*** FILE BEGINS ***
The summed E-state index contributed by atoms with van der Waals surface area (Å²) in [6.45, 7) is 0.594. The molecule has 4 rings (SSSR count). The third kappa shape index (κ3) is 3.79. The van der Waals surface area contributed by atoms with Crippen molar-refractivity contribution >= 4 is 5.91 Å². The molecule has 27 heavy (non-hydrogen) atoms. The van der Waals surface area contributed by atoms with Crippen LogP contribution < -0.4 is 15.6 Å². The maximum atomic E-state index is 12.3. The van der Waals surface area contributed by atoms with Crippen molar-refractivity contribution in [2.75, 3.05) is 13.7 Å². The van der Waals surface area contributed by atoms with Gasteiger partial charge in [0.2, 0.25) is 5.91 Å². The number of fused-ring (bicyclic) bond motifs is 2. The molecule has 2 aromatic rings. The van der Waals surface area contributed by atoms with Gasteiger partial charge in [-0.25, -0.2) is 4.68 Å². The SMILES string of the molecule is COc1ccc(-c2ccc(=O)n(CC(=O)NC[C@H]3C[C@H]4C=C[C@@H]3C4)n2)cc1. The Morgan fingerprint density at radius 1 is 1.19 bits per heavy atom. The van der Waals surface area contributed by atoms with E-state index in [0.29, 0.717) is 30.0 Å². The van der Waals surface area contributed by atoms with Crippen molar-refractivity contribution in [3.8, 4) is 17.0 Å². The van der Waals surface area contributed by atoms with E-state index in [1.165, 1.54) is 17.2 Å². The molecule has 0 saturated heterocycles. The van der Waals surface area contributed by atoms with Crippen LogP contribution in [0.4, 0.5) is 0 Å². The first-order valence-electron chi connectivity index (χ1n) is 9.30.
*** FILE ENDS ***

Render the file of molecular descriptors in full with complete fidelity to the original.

The summed E-state index contributed by atoms with van der Waals surface area (Å²) in [6.45, 7) is 0.594. The molecule has 4 rings (SSSR count). The third kappa shape index (κ3) is 3.79. The van der Waals surface area contributed by atoms with Crippen molar-refractivity contribution >= 4 is 5.91 Å². The molecule has 27 heavy (non-hydrogen) atoms. The van der Waals surface area contributed by atoms with Crippen LogP contribution < -0.4 is 15.6 Å². The maximum atomic E-state index is 12.3. The van der Waals surface area contributed by atoms with Crippen molar-refractivity contribution in [2.75, 3.05) is 13.7 Å². The van der Waals surface area contributed by atoms with Gasteiger partial charge in [0.2, 0.25) is 5.91 Å². The number of fused-ring (bicyclic) bond motifs is 2. The molecule has 2 aromatic rings. The van der Waals surface area contributed by atoms with Gasteiger partial charge in [-0.25, -0.2) is 4.68 Å². The SMILES string of the molecule is COc1ccc(-c2ccc(=O)n(CC(=O)NC[C@H]3C[C@H]4C=C[C@@H]3C4)n2)cc1. The Morgan fingerprint density at radius 1 is 1.19 bits per heavy atom. The van der Waals surface area contributed by atoms with E-state index in [0.29, 0.717) is 30.0 Å². The van der Waals surface area contributed by atoms with Crippen molar-refractivity contribution in [3.8, 4) is 17.0 Å². The van der Waals surface area contributed by atoms with E-state index in [1.165, 1.54) is 17.2 Å². The molecule has 0 saturated heterocycles. The van der Waals surface area contributed by atoms with Crippen LogP contribution in [0.4, 0.5) is 0 Å². The first-order valence-electron chi connectivity index (χ1n) is 9.30.